Held on June 7th, this webinar provides an update on Harbor Seal #087 from Robert A. DiGiovanni, Jr., Founder and Chief Scientist at
Atlantic Marine Conservation Society, who tagged the seal, as well as insight on his 30+ years of research. SSC’s Marine Mammal
Ashley Stokes | Marine Mammal Rescue Manager
New Englanders are accustomed to seeing harbor seals and their larger gray seal cousins on our coast’s sandy beaches and rocky shores. But did you know that during the winter season, two very unique visitors venture down from the Arctic (and we’re not talking about Santa Claus and his
Seacoast Science Center Marine Mammal Rescue was featured on WMUR TV9’s NH Chronicle on October 8, 2020. MMR Manager Ashley Stokes, along with partner Marianne Long from Atlantic White Shark Conservancy, shared insight on shark and seal populations in the Gulf of Maine, and guidelines for seal viewing and recreating safely in ocean waters.
Brian Yurasits | SSC Marine Mammal Rescue Community Outreach Manager
Seacoast Science Center has teamed up with New Hampshire Sea Grant, Atlantic White Shark Conservancy, Massachusetts Division of Marine Fisheries, and Shoals Marine Laboratory to create a comprehensive guide about sharks in New Hampshire.
Following the state of Maine’s first-ever fatal great white
Brian Yurasits | Marine Mammal Rescue Community Outreach Manager
This week Maine experienced its first-ever fatal great white shark attack, leaving many New England residents shocked and in search of answers. While we aren’t shark experts here at Seacoast Science Center, our Marine Mammal Rescue Team offers unique insight into the complicated dance between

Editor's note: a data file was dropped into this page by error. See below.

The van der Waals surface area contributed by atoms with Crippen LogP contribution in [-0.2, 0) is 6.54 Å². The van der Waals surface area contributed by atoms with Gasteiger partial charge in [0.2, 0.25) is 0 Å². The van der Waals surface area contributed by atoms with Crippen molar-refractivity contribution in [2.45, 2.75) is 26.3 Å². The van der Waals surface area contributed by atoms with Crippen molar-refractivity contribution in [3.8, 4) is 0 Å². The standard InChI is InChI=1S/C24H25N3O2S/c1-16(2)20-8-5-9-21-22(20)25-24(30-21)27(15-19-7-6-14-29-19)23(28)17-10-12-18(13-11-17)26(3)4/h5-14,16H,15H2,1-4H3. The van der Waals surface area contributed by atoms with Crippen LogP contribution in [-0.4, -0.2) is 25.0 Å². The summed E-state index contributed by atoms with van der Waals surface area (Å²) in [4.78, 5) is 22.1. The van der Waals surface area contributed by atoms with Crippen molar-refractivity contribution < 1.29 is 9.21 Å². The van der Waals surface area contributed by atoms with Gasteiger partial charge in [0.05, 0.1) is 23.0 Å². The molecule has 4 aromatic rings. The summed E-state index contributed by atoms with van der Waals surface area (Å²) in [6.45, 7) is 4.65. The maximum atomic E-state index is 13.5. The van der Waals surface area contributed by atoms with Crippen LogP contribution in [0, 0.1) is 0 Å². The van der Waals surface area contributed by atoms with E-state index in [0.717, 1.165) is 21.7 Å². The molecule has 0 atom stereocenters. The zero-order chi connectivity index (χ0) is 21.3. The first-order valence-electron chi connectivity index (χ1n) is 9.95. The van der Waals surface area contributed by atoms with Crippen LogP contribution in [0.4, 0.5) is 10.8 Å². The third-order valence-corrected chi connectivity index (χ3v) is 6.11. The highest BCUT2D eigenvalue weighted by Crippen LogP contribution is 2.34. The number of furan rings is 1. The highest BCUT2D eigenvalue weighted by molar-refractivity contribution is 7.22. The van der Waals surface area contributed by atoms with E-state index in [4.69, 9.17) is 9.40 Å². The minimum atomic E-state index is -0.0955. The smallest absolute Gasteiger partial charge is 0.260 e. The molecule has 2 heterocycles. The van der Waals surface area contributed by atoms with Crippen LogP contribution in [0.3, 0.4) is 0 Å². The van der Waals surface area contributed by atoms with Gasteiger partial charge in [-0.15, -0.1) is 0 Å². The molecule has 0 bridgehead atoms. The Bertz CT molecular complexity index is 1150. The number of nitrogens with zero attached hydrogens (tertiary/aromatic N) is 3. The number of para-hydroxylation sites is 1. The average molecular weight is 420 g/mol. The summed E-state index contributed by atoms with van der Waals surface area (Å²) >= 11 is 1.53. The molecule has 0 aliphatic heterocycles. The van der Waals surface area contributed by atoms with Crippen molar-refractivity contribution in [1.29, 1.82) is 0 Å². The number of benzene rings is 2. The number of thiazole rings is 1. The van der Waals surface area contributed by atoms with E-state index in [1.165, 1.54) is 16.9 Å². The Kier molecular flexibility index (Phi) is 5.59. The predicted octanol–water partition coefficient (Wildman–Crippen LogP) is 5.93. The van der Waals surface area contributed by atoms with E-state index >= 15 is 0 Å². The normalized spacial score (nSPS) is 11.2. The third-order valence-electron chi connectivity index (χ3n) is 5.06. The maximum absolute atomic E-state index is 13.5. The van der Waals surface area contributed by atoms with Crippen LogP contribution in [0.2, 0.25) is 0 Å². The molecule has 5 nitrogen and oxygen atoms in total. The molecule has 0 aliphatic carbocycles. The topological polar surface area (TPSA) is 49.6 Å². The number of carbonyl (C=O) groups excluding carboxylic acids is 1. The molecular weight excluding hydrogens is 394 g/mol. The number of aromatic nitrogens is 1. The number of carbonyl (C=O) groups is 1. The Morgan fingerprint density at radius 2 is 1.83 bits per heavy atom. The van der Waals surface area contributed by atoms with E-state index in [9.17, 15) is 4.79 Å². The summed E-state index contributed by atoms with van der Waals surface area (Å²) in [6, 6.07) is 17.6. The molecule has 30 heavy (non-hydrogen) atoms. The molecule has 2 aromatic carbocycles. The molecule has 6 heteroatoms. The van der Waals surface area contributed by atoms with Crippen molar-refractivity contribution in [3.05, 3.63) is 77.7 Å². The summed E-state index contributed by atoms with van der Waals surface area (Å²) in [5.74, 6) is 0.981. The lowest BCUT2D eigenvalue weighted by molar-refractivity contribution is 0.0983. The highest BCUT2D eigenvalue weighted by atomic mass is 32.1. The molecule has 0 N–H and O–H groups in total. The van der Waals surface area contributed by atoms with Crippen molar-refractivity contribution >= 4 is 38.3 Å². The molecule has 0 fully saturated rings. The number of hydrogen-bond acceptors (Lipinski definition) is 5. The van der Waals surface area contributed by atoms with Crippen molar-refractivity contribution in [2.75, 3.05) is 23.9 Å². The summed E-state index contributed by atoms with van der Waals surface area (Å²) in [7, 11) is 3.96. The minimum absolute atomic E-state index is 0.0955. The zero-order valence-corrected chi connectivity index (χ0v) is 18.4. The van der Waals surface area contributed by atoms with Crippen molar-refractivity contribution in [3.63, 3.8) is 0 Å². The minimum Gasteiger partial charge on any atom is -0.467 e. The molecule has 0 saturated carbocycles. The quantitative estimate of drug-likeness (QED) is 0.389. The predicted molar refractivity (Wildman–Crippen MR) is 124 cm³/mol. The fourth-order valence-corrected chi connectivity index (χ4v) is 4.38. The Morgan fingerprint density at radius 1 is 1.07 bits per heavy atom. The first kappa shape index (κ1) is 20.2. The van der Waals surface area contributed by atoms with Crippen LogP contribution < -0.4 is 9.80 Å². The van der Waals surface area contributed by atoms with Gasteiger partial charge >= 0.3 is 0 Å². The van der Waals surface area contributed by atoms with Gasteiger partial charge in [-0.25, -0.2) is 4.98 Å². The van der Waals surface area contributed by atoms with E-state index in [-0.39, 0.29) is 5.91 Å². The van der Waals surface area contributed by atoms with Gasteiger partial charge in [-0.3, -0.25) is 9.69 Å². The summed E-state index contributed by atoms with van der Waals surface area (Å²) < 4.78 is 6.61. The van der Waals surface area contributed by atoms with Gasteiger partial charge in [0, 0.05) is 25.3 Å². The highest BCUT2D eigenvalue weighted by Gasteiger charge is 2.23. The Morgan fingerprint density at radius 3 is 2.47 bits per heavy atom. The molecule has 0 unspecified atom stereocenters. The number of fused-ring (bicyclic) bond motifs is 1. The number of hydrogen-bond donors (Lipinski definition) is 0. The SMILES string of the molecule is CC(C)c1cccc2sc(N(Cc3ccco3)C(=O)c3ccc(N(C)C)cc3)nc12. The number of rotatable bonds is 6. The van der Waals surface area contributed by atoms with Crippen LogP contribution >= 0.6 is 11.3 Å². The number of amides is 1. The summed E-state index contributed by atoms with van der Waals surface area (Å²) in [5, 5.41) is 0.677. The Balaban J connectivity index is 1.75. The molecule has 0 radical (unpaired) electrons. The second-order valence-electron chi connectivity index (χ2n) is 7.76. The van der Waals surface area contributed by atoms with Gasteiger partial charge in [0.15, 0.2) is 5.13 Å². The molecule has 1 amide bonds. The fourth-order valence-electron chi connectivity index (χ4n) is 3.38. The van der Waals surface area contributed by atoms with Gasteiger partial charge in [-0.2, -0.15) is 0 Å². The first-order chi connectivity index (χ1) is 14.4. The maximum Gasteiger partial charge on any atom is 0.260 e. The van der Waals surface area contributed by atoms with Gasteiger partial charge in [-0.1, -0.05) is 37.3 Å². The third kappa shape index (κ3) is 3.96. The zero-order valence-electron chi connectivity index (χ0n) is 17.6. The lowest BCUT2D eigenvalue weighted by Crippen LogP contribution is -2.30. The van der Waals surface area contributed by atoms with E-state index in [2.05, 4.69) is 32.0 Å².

Harbor seals bear their young from late April through June. As a result, the chance of seeing seals on our beaches, more specifically seal pups, increases. If you see a marine mammal on the beach, live or dead, it is important to keep back 150 feet and call the Seacoast Science Center Marine Mammal
Brian Yurasits | Marine Mammal Rescue Community Outreach Manger
The spread of Covid-19 virus around the United States has prompted health officials to recommend that the public stay at least 6 feet away from other individuals. By now, we’re all familiar with the terms ‘Physical Distancing’ and ‘Social Distancing’, as we’ve been trying our
On Tuesday, January 8, we received a call on the SSC Marine Mammal Rescue hotline about a hooded seal, a species that migrates down from the Arctic during the winter. This is a species we rarely see; in fact, it’s only the second one since
If you see a seal on the beach, call the Seacoast Science Center Marine Mammal Rescue hotline at 603-997-9448
Rye, NH — Harbor seals bear their young during the months of May and June. As a result, the chance of seeing seals on our beaches, more specifically seal pups, increases. If you see a seal